Christian L'enfant Roi makes clothes for bratty boys.
Christian Deslauriers creates the fey, printed suits and soft shades of maroon in his menswear line for a very specific clientele—as he puts it, his muse for Christian L’Enfant Roi is a spoiled brat. The collection takes its name from a French colloquialism for a stubborn, pampered kid, and Deslauriers relishes in the Oscar Wildeian age divide that he detects in his homebase of Montreal: namely, that the older generation sees today’s 20-somethings as a superficial, indulgent, flowery generation, tweeting and Facebooking about themselves and buying clothes they can’t afford. That’s no insult to Deslauriers; on the contrary, his delicate corduroys and feathery jumpers are tailor-made for the French-Canadian peacock. “There is definitely this Little Prince aspect to it,” he says. “I don’t want to use the word feminine, but there’s a certain dandy-ness to what I do. [My customer] is a little bit egocentric.”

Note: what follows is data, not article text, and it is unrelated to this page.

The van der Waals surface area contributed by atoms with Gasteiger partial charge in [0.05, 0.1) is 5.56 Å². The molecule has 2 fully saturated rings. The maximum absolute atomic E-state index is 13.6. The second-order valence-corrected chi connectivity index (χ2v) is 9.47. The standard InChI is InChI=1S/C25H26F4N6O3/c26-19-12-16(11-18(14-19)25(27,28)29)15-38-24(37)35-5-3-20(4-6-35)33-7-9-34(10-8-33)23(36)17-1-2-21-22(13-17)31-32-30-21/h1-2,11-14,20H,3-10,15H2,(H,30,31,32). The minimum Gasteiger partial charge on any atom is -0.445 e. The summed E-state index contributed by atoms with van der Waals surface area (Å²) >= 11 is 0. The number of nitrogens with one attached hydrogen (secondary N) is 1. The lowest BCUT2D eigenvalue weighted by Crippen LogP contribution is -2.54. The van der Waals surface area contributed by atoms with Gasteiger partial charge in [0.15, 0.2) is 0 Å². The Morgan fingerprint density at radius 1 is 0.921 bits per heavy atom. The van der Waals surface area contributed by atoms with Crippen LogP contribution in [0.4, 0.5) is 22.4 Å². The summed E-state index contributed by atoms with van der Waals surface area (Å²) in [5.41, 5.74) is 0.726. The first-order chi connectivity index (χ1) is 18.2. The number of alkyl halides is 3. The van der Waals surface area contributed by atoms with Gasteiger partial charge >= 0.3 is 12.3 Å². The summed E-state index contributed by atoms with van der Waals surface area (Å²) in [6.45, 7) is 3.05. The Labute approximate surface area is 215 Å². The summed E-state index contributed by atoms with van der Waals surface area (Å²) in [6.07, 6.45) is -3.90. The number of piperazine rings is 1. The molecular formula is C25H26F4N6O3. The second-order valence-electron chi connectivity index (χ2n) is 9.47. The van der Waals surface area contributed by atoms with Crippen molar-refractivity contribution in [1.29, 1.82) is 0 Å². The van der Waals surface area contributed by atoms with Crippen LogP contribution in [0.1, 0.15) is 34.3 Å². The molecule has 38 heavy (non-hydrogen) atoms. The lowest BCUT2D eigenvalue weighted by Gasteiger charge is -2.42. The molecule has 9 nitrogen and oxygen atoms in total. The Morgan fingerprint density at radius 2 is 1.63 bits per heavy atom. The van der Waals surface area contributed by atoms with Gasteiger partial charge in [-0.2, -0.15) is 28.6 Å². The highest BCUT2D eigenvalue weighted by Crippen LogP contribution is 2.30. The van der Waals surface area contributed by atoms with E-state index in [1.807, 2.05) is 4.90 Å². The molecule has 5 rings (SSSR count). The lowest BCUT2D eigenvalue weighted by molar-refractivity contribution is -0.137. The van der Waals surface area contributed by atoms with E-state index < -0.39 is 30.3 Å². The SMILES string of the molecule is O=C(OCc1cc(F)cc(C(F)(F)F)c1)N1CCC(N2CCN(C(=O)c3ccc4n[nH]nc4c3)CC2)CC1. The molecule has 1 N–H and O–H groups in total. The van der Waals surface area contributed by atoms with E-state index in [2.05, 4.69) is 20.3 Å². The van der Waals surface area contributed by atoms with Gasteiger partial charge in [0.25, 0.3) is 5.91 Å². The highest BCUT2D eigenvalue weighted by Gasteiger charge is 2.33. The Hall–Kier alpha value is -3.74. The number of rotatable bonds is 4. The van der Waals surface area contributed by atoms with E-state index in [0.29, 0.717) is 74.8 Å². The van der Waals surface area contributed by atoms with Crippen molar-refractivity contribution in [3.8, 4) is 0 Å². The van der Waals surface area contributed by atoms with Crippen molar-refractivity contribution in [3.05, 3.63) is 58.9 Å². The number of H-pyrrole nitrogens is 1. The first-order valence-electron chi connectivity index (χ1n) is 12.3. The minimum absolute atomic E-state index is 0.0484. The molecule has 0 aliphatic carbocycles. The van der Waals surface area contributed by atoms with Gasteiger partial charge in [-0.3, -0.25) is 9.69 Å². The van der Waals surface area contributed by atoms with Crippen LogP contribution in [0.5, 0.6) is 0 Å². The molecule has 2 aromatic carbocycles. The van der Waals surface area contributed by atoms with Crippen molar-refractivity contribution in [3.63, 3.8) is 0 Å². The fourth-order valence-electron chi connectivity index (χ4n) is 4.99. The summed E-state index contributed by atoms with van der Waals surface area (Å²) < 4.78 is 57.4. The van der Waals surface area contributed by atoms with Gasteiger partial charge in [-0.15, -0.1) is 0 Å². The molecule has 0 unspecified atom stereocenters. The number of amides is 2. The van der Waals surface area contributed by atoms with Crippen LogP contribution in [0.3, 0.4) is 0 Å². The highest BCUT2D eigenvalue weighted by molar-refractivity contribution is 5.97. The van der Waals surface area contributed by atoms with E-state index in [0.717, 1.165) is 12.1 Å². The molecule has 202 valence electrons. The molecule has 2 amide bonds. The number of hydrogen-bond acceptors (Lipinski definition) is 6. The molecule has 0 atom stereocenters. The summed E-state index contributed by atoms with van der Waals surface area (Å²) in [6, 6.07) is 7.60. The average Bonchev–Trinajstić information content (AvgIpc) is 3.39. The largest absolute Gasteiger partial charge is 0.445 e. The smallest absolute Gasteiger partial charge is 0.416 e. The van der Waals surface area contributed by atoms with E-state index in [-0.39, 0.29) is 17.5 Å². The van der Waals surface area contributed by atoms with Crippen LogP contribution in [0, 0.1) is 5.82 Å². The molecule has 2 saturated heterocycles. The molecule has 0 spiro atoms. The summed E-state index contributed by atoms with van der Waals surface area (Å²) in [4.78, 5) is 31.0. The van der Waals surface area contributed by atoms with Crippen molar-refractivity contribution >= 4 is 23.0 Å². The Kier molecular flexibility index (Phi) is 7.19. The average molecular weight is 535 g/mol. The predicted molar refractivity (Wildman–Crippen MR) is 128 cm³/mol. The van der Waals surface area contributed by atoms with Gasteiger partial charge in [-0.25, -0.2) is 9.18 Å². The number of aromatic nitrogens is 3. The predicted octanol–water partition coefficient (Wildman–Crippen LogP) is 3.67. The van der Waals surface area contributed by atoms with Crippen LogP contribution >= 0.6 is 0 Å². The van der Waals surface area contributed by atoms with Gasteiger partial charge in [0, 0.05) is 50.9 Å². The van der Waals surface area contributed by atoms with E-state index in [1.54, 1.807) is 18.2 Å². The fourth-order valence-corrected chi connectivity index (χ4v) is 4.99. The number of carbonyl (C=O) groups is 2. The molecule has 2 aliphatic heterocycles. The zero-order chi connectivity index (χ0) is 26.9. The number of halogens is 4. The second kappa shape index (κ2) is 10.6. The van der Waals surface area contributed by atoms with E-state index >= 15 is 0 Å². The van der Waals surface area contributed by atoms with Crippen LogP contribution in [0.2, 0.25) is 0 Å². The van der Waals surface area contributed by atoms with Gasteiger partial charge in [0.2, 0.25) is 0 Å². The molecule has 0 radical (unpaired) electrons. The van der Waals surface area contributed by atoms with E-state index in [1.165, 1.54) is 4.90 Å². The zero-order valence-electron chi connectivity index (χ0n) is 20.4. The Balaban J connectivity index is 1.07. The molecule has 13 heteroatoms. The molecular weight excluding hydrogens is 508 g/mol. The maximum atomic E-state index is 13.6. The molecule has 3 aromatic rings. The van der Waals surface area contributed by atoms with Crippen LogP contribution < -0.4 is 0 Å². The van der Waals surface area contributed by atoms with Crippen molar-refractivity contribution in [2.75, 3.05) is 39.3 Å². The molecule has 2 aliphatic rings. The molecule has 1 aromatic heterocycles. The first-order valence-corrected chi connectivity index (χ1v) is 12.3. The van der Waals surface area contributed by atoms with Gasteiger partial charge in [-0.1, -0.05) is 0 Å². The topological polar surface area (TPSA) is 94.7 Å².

One peek at the precious Mandarin collars in the fall collection, though, and it’s obvious that full-on girls, not just girly boys, galvanize Deslauriers. Admittedly, he’s influenced by early 1900s French fashion legend and grand couturier Paul Poiret, who made silk Japanese kimonos and harem pants that crossed the gender divide for a kind of androgynous flapper woman he called “la garconne.” “I like that [Poiret was] inspired by this idea of another country than the one that he lived in,” he says. Deslauriers is French-Canadian, but he often looks across the ocean for inspiration, spending his free time in Iceland and Denmark. “I just started thinking that Canada is [a lot like] a Nordic country,” Deslauriers explains. “[Scandinavia] is part of what we are without even knowing it.” Style ideas imagined from abroad, like fuzzy sweaters and oversized wool blazers, are juxtaposed with a color palette that matches the empty warehouses and run-down basketball courts of his own hometown. For Deslauriers, the modern day metropolis is what keeps his clothing fresh. “L’Enfant Roi references the guy who can wear silk shirts, but it’s still urban.” Even in the gutters of Montreal, a fanciful kid with the right clothes can still look like a star.